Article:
Wells Fargo changes
board, names Duke chair in response to scandal
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[August 16, 2017]
By Dan Freed
(Reuters) - Wells Fargo & Co Vice Chair
Betsy Duke will replace retiring Chair Stephen Sanger next year, one of
several changes announced on Tuesday in a board overhaul following a
sales practices scandal.
Sanger will retire at year-end, earlier than his previous plans to
depart in April upon reaching a mandatory retirement age of 72.
The two longest-serving directors, Cynthia Milligan and Susan Swenson,
will retire at the same time. Juan Pujadas, a former
PricewaterhouseCoopers principal, will join as an independent director
on Sept. 1.
The board also detailed changes to four of its committees and said it
would make more changes over time, trying to balance competing needs for
directors with Wells Fargo experience and those with new perspectives on
Wells Fargo had long maintained a reputation as a well-run, highly
profitable institution that managed to sell more products to customers
than any of its big-bank rivals. That image was shattered nearly a year
ago when it revealed that thousands of its employees created as many as
2.1 million phony accounts in customers' names without their permission.
Since then, the bank has ousted executives, clawed back pay, changed
incentive structures for low-level employees and implemented a new
risk-management structure. Nonetheless, it still facing numerous
lawsuits and regulatory probes and in recent weeks detailed new problems
in its mortgage, auto loan and retail banking operations.
In a joint interview, Duke and Sanger said the board expedited changes
to its structure and composition after discussions with investors, who
offered most directors relatively little support in a vote earlier this
"This company is going to end up being a better bank than it would have
been without this incredible wakeup call," Duke said. "It had been so
successful for so long it was difficult to recognize the need for
Changes Wells Fargo has made "enable us to have our arms around sales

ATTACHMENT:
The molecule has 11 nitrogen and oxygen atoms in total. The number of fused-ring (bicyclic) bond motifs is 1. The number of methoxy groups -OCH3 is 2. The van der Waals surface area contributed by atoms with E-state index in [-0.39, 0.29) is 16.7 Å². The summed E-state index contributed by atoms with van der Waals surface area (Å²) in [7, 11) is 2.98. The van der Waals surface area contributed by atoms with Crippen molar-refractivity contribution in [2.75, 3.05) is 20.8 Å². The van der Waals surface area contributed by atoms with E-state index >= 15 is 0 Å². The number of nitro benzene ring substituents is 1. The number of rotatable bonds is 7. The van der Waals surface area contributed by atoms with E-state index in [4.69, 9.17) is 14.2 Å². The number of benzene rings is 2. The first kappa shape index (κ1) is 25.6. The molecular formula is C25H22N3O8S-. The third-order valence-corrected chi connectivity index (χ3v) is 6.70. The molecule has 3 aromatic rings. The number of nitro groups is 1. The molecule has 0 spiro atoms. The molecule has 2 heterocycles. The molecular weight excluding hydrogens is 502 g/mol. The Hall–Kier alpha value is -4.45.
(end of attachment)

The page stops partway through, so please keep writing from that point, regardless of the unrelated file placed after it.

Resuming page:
practices issues in a way that we obviously didn't before," Sanger said.
Issues found within business units are being elevated to the board and
regulators, and are then being addressed, much more quickly than before,
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A Wells Fargo bank sign is pictured in downtown Los Angeles,
California, U.S. August 10, 2017. REUTERS/Mike Blake
Sanger, who has been on Wells' board for 14 years, became chair in October after
then-Chair and Chief Executive Officer John Stumpf abruptly departed and the
board decided split the two roles.
Investors told directors they had not made changes to the board's structure and
composition quickly enough, prompting the hiring of Mary Jo White, former Chair
of the U.S. Securities and Exchange Commission, to conduct an internal review.
White, who now works at the law firm Debevoise & Plimpton, interviewed directors
about who the next chair should be and consulted with regulators before handing
down an assessment, Sanger said.
Duke said she saw herself as someone who can ensure Wells Fargo changes from a
sales-driven institution to one focused on service.
"I am a community banker to my very toes," she said, pointing to her experience
at small banks in Virginia and at the Federal Reserve.
The two Wells Fargo board members who received the lowest vote totals, Enrique
Hernandez and Federico Peña, will remain on the board, but director Karen Peetz
will replace Hernandez as chair of the risk committee.
Sanger said investors told him they did not have a particular problem with any
individual, but voted against directors who held leadership positions on the
board or its committees. He characterized Hernandez as one of the "very
strongest directors" whose departure would be bad for shareholders.
(Additional reporting by Arunima Banerjee in Bengaluru; Writing by Lauren Tara
LaCapra; Editing by David Gregorio and Andrew Hay)
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